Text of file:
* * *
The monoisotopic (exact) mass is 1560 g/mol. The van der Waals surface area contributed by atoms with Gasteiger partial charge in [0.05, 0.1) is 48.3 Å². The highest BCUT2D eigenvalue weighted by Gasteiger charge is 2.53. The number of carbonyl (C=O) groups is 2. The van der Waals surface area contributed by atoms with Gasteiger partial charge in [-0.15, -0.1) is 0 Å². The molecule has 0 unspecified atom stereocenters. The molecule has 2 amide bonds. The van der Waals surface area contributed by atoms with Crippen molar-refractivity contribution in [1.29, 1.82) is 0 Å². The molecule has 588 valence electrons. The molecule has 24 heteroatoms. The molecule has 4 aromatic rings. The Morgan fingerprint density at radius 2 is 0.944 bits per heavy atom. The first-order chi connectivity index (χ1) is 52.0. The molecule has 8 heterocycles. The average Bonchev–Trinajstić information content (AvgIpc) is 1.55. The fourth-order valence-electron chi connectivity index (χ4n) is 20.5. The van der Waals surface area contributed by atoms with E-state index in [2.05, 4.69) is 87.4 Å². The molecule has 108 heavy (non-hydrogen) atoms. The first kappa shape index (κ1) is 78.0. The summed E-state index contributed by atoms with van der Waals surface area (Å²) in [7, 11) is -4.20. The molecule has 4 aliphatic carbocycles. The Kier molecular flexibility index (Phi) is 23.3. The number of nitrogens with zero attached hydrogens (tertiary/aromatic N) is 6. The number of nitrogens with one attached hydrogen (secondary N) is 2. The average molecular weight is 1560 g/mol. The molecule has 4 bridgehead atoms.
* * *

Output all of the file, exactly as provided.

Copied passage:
The monoisotopic (exact) mass is 1560 g/mol. The van der Waals surface area contributed by atoms with Gasteiger partial charge in [0.05, 0.1) is 48.3 Å². The highest BCUT2D eigenvalue weighted by Gasteiger charge is 2.53. The number of carbonyl (C=O) groups is 2. The van der Waals surface area contributed by atoms with Gasteiger partial charge in [-0.15, -0.1) is 0 Å². The molecule has 0 unspecified atom stereocenters. The molecule has 2 amide bonds. The van der Waals surface area contributed by atoms with Crippen molar-refractivity contribution in [1.29, 1.82) is 0 Å². The molecule has 588 valence electrons. The molecule has 24 heteroatoms. The molecule has 4 aromatic rings. The Morgan fingerprint density at radius 2 is 0.944 bits per heavy atom. The first-order chi connectivity index (χ1) is 52.0. The molecule has 8 heterocycles. The average Bonchev–Trinajstić information content (AvgIpc) is 1.55. The fourth-order valence-electron chi connectivity index (χ4n) is 20.5. The van der Waals surface area contributed by atoms with E-state index in [2.05, 4.69) is 87.4 Å². The molecule has 108 heavy (non-hydrogen) atoms. The first kappa shape index (κ1) is 78.0. The summed E-state index contributed by atoms with van der Waals surface area (Å²) in [7, 11) is -4.20. The molecule has 4 aliphatic carbocycles. The Kier molecular flexibility index (Phi) is 23.3. The number of nitrogens with zero attached hydrogens (tertiary/aromatic N) is 6. The number of nitrogens with one attached hydrogen (secondary N) is 2. The average molecular weight is 1560 g/mol. The molecule has 4 bridgehead atoms.